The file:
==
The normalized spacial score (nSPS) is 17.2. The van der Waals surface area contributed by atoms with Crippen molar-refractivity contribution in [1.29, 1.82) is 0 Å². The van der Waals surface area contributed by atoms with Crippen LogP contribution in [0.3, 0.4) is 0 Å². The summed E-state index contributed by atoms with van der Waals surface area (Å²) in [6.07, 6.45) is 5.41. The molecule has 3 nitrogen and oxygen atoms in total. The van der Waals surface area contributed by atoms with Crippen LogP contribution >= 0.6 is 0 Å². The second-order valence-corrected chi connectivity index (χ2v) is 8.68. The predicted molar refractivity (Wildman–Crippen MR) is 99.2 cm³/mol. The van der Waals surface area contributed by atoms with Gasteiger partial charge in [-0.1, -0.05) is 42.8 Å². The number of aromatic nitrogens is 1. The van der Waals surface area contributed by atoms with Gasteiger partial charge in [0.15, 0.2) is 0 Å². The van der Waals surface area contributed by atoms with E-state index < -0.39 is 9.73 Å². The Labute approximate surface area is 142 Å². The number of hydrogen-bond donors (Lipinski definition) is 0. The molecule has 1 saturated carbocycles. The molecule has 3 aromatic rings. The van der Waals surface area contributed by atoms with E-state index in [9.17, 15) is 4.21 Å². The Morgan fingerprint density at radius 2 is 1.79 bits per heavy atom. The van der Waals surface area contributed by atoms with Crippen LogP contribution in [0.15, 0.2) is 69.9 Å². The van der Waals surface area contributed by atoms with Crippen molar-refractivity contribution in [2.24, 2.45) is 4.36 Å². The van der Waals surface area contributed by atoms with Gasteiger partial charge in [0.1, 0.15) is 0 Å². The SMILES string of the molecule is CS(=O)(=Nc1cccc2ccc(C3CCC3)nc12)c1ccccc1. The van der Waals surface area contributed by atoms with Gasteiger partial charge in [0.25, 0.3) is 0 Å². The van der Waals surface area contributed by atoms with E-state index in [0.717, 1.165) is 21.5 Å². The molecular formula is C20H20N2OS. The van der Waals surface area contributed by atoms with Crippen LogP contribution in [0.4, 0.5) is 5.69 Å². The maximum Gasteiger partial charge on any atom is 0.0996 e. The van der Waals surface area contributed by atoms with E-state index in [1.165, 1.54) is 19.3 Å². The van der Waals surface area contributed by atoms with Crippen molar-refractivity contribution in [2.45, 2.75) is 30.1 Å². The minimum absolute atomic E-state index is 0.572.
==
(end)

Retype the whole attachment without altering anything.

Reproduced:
The normalized spacial score (nSPS) is 17.2. The van der Waals surface area contributed by atoms with Crippen molar-refractivity contribution in [1.29, 1.82) is 0 Å². The van der Waals surface area contributed by atoms with Crippen LogP contribution in [0.3, 0.4) is 0 Å². The summed E-state index contributed by atoms with van der Waals surface area (Å²) in [6.07, 6.45) is 5.41. The molecule has 3 nitrogen and oxygen atoms in total. The van der Waals surface area contributed by atoms with Crippen LogP contribution >= 0.6 is 0 Å². The second-order valence-corrected chi connectivity index (χ2v) is 8.68. The predicted molar refractivity (Wildman–Crippen MR) is 99.2 cm³/mol. The van der Waals surface area contributed by atoms with Gasteiger partial charge in [-0.1, -0.05) is 42.8 Å². The number of aromatic nitrogens is 1. The van der Waals surface area contributed by atoms with Gasteiger partial charge in [0.15, 0.2) is 0 Å². The van der Waals surface area contributed by atoms with E-state index < -0.39 is 9.73 Å². The Labute approximate surface area is 142 Å². The number of hydrogen-bond donors (Lipinski definition) is 0. The molecule has 1 saturated carbocycles. The molecule has 3 aromatic rings. The van der Waals surface area contributed by atoms with E-state index in [9.17, 15) is 4.21 Å². The Morgan fingerprint density at radius 2 is 1.79 bits per heavy atom. The van der Waals surface area contributed by atoms with Crippen LogP contribution in [0.15, 0.2) is 69.9 Å². The van der Waals surface area contributed by atoms with Crippen molar-refractivity contribution in [2.24, 2.45) is 4.36 Å². The van der Waals surface area contributed by atoms with Gasteiger partial charge in [0.1, 0.15) is 0 Å². The SMILES string of the molecule is CS(=O)(=Nc1cccc2ccc(C3CCC3)nc12)c1ccccc1. The van der Waals surface area contributed by atoms with Gasteiger partial charge in [0.25, 0.3) is 0 Å². The van der Waals surface area contributed by atoms with E-state index in [0.717, 1.165) is 21.5 Å². The molecular formula is C20H20N2OS. The van der Waals surface area contributed by atoms with Crippen LogP contribution in [0.4, 0.5) is 5.69 Å². The maximum Gasteiger partial charge on any atom is 0.0996 e. The van der Waals surface area contributed by atoms with E-state index in [1.165, 1.54) is 19.3 Å². The van der Waals surface area contributed by atoms with Crippen molar-refractivity contribution in [2.45, 2.75) is 30.1 Å². The minimum absolute atomic E-state index is 0.572.